Sajjad Hussain Dar, a resident of Haal, says Pandits are welcome to return. “They should come back and stay in their homes. That is what we all want. But if they want to stay in colonies like this one, that is a different thing. Then they become separate. It is not like having neighbours. We are not able to meet and greet them as we would in the normal way. When people come and live in their own homes, we know who they are. Our parents and grandparents knew their’s. When they live in colonies, we don’t know who they are, where they are from,” Dar said.
For the Kashmiri Muslims of Haal, the ideal is Omkarnath Bhat, who is in his late 80s, and was the only one who did not leave with the other Pandits in 1990. He lives in his crumbling house with his son, daughter-in-law and their three sons, a few hundred metres away from the “Pandit colony”, in Haal’s original Pandit locality, once home to the most prosperous and well to do Kashmiri Pandit families until they all left.
Explained | The Kashmir Pandit tragedy
Now, some two dozen houses rise silently from the snow, testimony to a past grandeur even in their dilapidated and crumbling condition. One belongs to a former judge of the Supreme Court, another to a well known Delhi doctor. Bhat’s eldest grandson Abhilash, 26, managed just last year to get a job in the PWD department in Pulwama, a rare third-generation non-migrant Pandit to have found government employment.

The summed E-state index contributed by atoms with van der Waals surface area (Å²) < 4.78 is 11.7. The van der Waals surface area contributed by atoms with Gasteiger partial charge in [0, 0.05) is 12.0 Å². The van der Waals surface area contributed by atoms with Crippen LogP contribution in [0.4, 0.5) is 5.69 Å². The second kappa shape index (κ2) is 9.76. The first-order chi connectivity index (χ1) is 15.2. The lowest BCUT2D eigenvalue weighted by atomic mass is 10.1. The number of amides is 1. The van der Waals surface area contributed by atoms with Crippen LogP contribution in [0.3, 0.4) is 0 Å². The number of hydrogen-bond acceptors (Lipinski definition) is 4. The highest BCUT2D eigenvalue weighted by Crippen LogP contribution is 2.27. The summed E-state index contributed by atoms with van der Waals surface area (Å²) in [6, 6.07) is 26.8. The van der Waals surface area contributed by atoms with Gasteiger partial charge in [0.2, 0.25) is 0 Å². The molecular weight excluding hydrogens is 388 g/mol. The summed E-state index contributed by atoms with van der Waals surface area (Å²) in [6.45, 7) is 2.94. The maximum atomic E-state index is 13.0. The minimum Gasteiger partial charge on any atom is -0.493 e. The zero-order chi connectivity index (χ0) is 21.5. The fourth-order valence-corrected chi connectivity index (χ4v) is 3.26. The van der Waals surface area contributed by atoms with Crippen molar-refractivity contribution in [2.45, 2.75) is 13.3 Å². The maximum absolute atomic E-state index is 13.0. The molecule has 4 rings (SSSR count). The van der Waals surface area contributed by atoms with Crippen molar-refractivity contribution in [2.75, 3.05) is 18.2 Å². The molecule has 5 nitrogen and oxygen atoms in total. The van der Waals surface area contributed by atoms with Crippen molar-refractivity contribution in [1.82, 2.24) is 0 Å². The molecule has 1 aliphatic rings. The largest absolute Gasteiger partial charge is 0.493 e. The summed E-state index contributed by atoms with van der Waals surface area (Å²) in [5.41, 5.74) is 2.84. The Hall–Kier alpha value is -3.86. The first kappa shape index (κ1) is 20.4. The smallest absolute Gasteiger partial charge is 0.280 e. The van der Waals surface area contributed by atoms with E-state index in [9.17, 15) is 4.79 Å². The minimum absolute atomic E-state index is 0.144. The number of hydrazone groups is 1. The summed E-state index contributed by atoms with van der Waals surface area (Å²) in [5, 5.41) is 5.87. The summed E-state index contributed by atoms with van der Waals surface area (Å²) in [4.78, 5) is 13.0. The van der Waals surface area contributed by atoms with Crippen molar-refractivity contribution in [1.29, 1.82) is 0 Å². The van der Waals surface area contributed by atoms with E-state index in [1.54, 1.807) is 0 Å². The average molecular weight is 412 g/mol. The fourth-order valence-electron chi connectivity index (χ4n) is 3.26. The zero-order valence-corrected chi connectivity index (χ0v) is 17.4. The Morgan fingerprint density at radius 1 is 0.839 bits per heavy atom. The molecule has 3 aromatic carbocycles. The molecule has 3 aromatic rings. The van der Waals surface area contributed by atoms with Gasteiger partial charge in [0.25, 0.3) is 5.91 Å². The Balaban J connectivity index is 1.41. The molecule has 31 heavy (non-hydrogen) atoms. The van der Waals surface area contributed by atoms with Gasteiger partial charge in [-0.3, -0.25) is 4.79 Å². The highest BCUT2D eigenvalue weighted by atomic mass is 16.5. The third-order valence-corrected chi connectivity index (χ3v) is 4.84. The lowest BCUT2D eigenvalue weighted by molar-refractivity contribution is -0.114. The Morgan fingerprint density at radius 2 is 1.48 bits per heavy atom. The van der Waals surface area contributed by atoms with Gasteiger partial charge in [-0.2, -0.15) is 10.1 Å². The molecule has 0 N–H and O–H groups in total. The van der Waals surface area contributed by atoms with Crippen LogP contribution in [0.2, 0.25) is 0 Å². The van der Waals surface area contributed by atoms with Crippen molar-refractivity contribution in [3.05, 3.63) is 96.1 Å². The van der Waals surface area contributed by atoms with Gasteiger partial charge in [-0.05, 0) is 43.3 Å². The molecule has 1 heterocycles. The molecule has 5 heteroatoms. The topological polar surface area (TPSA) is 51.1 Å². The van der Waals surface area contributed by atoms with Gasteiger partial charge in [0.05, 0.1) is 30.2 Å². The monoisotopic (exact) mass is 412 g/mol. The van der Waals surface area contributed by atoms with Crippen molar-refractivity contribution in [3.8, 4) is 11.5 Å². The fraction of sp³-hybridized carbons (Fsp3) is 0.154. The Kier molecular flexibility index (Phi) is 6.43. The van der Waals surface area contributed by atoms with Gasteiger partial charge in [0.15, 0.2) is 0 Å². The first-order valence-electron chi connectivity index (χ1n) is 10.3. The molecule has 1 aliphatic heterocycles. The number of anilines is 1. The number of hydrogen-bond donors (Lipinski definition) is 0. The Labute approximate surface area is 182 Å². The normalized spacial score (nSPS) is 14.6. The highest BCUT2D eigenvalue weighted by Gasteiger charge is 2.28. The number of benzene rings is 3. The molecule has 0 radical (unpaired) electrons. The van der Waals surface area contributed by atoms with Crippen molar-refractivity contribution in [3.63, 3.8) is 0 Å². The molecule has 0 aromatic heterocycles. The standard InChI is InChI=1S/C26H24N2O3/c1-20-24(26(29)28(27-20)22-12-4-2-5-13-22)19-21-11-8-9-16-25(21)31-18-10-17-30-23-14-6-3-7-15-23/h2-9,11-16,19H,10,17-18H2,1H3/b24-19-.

Abhilash, who has a BTech degree from a college in Ambala, Haryana, too sounds a cautious note on colonies. “From the migrants’ point of view, colonies are okay, but not from the point of view of locals. By living in colonies, they become separate. Outsiders are not allowed in. It becomes a barrier between people,” he said.
His grandfather said the family had lived here all these years “only with the support of our neighbours”. The only thing he complained about was the lack of water in his house, and loneliness, “because there are some matter, like religion, that you can discuss only with your own people”.
Showkat Ahmad, a neighbour, speaks with affection about the Bhat family. “We have lived as brothers and we will continue to do so. All the other Pandits are welcome to return. It would be good if they settle back with us in our village. Settling them in separate colonies is not a good idea. It would be like dividing us again and that would not be good - not for them (Pandits) and not for us (Muslims). We want harmony, and separation would only create animosity,” Ahmad said.